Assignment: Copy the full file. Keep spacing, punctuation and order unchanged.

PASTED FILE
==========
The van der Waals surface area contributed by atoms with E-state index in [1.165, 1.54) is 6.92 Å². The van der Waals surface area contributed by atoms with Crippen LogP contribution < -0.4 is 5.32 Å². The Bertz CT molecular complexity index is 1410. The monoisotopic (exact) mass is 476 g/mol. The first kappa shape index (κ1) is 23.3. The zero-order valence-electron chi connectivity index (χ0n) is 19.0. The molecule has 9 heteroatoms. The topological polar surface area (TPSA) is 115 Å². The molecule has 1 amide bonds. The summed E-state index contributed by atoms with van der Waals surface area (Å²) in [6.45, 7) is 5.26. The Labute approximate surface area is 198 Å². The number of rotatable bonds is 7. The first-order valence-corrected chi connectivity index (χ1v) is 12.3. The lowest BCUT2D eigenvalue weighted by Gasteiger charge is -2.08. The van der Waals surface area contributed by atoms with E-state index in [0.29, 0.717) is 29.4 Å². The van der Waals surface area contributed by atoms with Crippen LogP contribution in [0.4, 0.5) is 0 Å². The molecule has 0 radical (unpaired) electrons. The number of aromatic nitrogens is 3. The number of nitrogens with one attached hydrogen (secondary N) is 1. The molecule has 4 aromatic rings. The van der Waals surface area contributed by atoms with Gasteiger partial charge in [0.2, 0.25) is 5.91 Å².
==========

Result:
The van der Waals surface area contributed by atoms with E-state index in [1.165, 1.54) is 6.92 Å². The van der Waals surface area contributed by atoms with Crippen LogP contribution < -0.4 is 5.32 Å². The Bertz CT molecular complexity index is 1410. The monoisotopic (exact) mass is 476 g/mol. The first kappa shape index (κ1) is 23.3. The zero-order valence-electron chi connectivity index (χ0n) is 19.0. The molecule has 9 heteroatoms. The topological polar surface area (TPSA) is 115 Å². The molecule has 1 amide bonds. The summed E-state index contributed by atoms with van der Waals surface area (Å²) in [6.45, 7) is 5.26. The Labute approximate surface area is 198 Å². The number of rotatable bonds is 7. The first-order valence-corrected chi connectivity index (χ1v) is 12.3. The lowest BCUT2D eigenvalue weighted by Gasteiger charge is -2.08. The van der Waals surface area contributed by atoms with E-state index in [0.29, 0.717) is 29.4 Å². The van der Waals surface area contributed by atoms with Crippen LogP contribution in [0.4, 0.5) is 0 Å². The molecule has 0 radical (unpaired) electrons. The number of aromatic nitrogens is 3. The number of nitrogens with one attached hydrogen (secondary N) is 1. The molecule has 4 aromatic rings. The van der Waals surface area contributed by atoms with Gasteiger partial charge in [0.2, 0.25) is 5.91 Å².